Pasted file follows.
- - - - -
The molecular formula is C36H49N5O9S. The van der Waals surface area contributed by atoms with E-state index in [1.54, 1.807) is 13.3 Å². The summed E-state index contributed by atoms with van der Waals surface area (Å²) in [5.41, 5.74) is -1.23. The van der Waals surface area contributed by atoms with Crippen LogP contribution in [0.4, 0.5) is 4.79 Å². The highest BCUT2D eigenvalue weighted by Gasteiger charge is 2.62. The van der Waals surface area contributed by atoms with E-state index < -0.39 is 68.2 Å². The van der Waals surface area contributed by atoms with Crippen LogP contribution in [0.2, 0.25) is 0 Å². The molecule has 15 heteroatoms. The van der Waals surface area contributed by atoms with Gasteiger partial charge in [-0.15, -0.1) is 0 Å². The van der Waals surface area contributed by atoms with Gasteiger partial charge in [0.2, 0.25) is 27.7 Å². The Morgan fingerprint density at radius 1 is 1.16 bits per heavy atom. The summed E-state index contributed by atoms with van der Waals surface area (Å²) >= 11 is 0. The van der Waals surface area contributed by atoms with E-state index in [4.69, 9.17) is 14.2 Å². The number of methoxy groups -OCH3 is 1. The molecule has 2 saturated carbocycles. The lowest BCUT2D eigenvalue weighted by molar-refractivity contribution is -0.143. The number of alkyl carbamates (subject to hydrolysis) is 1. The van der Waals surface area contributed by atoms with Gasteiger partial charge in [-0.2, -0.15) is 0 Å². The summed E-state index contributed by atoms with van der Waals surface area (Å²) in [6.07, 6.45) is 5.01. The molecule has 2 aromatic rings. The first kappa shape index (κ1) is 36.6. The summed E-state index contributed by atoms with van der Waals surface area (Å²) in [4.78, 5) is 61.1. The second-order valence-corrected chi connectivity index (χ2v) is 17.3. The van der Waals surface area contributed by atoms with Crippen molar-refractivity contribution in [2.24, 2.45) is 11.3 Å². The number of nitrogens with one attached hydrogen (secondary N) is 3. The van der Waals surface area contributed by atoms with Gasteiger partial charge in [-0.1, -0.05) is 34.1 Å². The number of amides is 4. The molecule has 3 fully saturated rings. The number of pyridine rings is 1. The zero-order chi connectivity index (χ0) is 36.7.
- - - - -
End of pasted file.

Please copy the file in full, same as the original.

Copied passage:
The molecular formula is C36H49N5O9S. The van der Waals surface area contributed by atoms with E-state index in [1.54, 1.807) is 13.3 Å². The summed E-state index contributed by atoms with van der Waals surface area (Å²) in [5.41, 5.74) is -1.23. The van der Waals surface area contributed by atoms with Crippen LogP contribution in [0.4, 0.5) is 4.79 Å². The highest BCUT2D eigenvalue weighted by Gasteiger charge is 2.62. The van der Waals surface area contributed by atoms with E-state index < -0.39 is 68.2 Å². The van der Waals surface area contributed by atoms with Crippen LogP contribution in [0.2, 0.25) is 0 Å². The molecule has 15 heteroatoms. The van der Waals surface area contributed by atoms with Gasteiger partial charge in [-0.15, -0.1) is 0 Å². The van der Waals surface area contributed by atoms with Gasteiger partial charge in [0.2, 0.25) is 27.7 Å². The Morgan fingerprint density at radius 1 is 1.16 bits per heavy atom. The summed E-state index contributed by atoms with van der Waals surface area (Å²) >= 11 is 0. The van der Waals surface area contributed by atoms with E-state index in [4.69, 9.17) is 14.2 Å². The number of methoxy groups -OCH3 is 1. The molecule has 2 saturated carbocycles. The lowest BCUT2D eigenvalue weighted by molar-refractivity contribution is -0.143. The number of alkyl carbamates (subject to hydrolysis) is 1. The van der Waals surface area contributed by atoms with Gasteiger partial charge in [-0.2, -0.15) is 0 Å². The summed E-state index contributed by atoms with van der Waals surface area (Å²) in [6.07, 6.45) is 5.01. The molecule has 2 aromatic rings. The first kappa shape index (κ1) is 36.6. The summed E-state index contributed by atoms with van der Waals surface area (Å²) in [4.78, 5) is 61.1. The second-order valence-corrected chi connectivity index (χ2v) is 17.3. The van der Waals surface area contributed by atoms with Crippen molar-refractivity contribution in [2.24, 2.45) is 11.3 Å². The number of nitrogens with one attached hydrogen (secondary N) is 3. The van der Waals surface area contributed by atoms with Gasteiger partial charge in [-0.1, -0.05) is 34.1 Å². The number of amides is 4. The molecule has 3 fully saturated rings. The number of pyridine rings is 1. The zero-order chi connectivity index (χ0) is 36.7.